Heading into an opening-weekend series at Wichita State, Pittsburgh coach Joe Jordano had no idea that the Shockers had never lost a home game in the month of February.
"I'm glad nobody told me that before we went," Jordano said. "One of my student managers mentioned to me after the first game that they were 69-0 in February, and I said, 'Interesting.' You know how Wichita State fits into the whole story of college baseball—it's pretty neat. Great atmosphere, great facilities, and I think they have a pretty good team. We just did some pretty good things this weekend."
The Panthers entered the season with little fanfare, picked by Big East coaches to finish seventh in the conference, well behind conference heavyweights Louisville, St. John's, Notre Dame and Connecticut. But Pitt created some shockwaves by sweeping the Shockers—the first time Wichita has been swept at home in any three-game series since 1970.
"I can assure you that Wichita State didn't expect it," Jordano said. "We just went in there and played very solid baseball the whole weekend. I think we're a very solid baseball team. We're one of only three teams that made the Big East tournament the last four years; we've been flying under the radar for quite some time, but two out of the last three years we finished in third place. We've had 40-plus players sign professionally in the last 10 years or so, and we're doing that on about nine and a half scholarships."
The Panthers haven't made a regional since 1995, but they've been knocking on the door, and their recruiting efforts have gotten a boost from the Petersen Sports Complex that opened in 2011, and from an impending move to the Atlantic Coast Conference. Jordano said his recruiting class of 2013 will be his first fully funded class, as the school ramps up its commitment to baseball in anticipation of the move to a power conference.
Jordano knows it will be a challenge to compete in the ACC, but it's a challenge he is excited to take on.
"Let's face it, when you look at the so-called power conferences, what coach wouldn't want an opportunity to coach at that level?" he said. "So for me, I'm like rejuvenated. It's a new opportunity. It's very exciting not only for baseball but for our entire university and department."
So this is a program with positive momentum on a broad level. In the short term, Pitt looks like it will be a major factor in the Big East this season, because the roster is loaded with talent and experience.
The Panthers hit .375 with four home runs in three games at Wichita, with junior right fielder Casey Roche (8-for-14, 2 HR, 7 RBIs) leading the way. The 6-foot, 175-pound Roche has been a solid contributor for two seasons, posting an .843 OPS as a freshman and a .900 OPS last year, but he has taken a step forward this year.
"Casey has really developed into a very good baseball player," Jordano said. "He has tremendous tools, he's got a good arm, he runs well. He's not a very big guy, but has tremendous bat speed and plus power for his size. Great athletic tools, and he's worked very hard to become a very good baseball player—this weekend proved that. He'll be on the mound a little bit in some relief, just an all-around solid player."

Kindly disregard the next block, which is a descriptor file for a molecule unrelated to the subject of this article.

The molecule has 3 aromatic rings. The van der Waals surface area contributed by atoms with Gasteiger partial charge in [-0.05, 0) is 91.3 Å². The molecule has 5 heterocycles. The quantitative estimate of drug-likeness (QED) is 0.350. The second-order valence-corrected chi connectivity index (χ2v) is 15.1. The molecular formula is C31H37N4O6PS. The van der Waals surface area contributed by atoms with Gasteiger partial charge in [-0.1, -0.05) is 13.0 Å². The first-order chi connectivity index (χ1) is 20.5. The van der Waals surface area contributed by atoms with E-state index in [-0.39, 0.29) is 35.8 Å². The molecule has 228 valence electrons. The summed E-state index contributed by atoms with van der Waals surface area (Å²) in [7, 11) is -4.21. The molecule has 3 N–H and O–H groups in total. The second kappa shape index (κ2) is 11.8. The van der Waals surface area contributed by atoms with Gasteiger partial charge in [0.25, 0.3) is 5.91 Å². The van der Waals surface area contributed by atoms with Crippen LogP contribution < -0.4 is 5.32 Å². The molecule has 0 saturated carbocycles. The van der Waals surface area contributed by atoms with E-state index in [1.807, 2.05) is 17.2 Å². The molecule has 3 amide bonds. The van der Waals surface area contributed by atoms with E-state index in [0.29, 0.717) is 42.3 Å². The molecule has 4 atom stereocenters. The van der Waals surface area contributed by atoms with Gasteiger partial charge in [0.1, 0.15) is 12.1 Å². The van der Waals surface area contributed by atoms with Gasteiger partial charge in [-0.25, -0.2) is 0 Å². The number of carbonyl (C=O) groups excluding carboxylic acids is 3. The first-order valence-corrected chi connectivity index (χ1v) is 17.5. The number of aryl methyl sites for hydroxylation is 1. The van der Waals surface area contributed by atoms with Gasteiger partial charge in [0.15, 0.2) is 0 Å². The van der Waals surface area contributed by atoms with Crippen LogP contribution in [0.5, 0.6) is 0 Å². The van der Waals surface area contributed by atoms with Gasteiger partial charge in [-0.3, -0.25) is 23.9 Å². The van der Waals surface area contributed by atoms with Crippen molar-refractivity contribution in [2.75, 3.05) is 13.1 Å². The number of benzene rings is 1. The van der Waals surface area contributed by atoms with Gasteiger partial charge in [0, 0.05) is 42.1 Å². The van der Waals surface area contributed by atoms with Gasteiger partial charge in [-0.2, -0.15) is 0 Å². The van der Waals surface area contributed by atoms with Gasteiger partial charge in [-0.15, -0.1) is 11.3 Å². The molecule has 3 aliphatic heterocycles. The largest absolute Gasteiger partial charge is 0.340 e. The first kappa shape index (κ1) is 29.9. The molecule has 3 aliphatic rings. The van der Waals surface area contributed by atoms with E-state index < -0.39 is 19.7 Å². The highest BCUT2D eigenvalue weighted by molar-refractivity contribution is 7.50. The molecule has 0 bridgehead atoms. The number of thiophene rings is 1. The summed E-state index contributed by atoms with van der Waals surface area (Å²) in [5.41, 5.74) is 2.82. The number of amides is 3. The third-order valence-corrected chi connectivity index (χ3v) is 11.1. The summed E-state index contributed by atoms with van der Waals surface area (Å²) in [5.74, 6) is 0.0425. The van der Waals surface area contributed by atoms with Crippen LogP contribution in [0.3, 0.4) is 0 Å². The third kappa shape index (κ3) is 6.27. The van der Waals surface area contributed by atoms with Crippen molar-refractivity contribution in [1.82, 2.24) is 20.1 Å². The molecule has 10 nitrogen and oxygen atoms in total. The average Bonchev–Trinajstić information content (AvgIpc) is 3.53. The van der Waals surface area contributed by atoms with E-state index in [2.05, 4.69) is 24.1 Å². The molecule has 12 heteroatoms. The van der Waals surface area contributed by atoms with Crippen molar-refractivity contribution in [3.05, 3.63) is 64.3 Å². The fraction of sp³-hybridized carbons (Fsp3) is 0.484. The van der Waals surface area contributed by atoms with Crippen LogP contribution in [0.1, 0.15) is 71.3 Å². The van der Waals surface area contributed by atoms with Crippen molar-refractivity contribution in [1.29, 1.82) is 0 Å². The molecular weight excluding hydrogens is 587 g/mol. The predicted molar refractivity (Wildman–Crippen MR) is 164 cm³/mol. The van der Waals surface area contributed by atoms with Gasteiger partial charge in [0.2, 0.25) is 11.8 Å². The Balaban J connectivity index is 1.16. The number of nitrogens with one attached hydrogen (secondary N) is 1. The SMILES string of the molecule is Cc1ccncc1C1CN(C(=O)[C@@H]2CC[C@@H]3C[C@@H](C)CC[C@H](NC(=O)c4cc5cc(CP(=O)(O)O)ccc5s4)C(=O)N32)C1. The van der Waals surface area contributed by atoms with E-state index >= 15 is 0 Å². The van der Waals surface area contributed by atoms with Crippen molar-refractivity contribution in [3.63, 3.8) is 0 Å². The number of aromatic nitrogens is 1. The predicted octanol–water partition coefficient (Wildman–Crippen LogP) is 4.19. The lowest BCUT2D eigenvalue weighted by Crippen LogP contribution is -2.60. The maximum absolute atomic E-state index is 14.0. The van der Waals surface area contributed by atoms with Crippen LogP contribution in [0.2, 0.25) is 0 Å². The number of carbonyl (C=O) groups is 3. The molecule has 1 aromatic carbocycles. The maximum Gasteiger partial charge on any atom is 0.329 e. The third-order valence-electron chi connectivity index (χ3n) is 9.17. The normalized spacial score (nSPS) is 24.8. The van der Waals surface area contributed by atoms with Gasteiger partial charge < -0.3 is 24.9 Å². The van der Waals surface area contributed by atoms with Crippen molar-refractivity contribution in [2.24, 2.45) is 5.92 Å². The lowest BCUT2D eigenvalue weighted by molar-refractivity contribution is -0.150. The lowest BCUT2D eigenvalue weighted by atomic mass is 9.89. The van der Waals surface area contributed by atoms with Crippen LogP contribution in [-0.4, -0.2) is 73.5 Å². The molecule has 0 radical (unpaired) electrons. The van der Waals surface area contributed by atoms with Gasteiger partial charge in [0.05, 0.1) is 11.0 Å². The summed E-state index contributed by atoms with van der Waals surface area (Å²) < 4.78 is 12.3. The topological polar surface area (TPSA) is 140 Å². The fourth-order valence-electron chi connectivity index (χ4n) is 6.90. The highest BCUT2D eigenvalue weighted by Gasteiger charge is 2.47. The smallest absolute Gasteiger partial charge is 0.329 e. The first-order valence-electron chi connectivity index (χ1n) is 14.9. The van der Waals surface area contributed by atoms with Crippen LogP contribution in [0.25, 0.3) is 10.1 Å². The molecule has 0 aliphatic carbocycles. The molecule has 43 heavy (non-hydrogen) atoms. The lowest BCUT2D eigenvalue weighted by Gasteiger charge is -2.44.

Pitt's best prospects are sophomores Elvin Soto and Boo Vazquez. Soto, a draft-eligible sophomore, is a "legit switch-hitter" who handles the pitching staff extremely well, according to Jordano. A veteran of USA Baseball's 2010 18U national team (where he had some famous teammates), Soto has good catch-and-throw skills—the Panthers say he has shown pop times in the high 1.7- to low 1.8-second range—and emerging power, making him a candidate to be drafted in the top five rounds this June.
Vazquez, a left fielder, also brings significant pop, but Jordano said he wants Vazquez to become a bit more aggressive at the plate, because sometimes he can be overly selective.
"They both have just plus tools," Jordano said. "Last year they both played almost every inning of every game, and you can't teach experience; you've got to live it. That did a lot for them last year to play in that many games."
Another talented sophomore, righthander Tanner Wilt, anchors a bullpen that has solid depth. Wilt, who originally committed to Coastal Carolina before opting to stay closer to home and attend Pitt for personal reasons, has a low-90s fastball and a hard breaking ball that serves as his out pitch.
Three junior righties have earned spots in the weekend rotation—righties Ethan Mildren, Matt Wotherspoon and Rhys Aldenhoven. Mildren struck out nine over seven strong innings in Friday's season opener, mixing his 88-92 fastball and two solid offspeed pitches effectively. Wotherspoon also has good arm strength, with a fastball that reaches 93 and has touched higher in the past. And Aldenhoven, an Australian native who transferred in from Hill (Texas) JC, is a strike-thrower with plenty of competitiveness, and he handled the Wichita atmosphere well Sunday, allowing just two runs (one earned) over 6 1/3 innings.
"There are some good pieces to the puzzle, and of course we have to stay healthy and keep executing," Jordano said. "I can't wait to get back onto the field and try it again on Friday down at Wofford."
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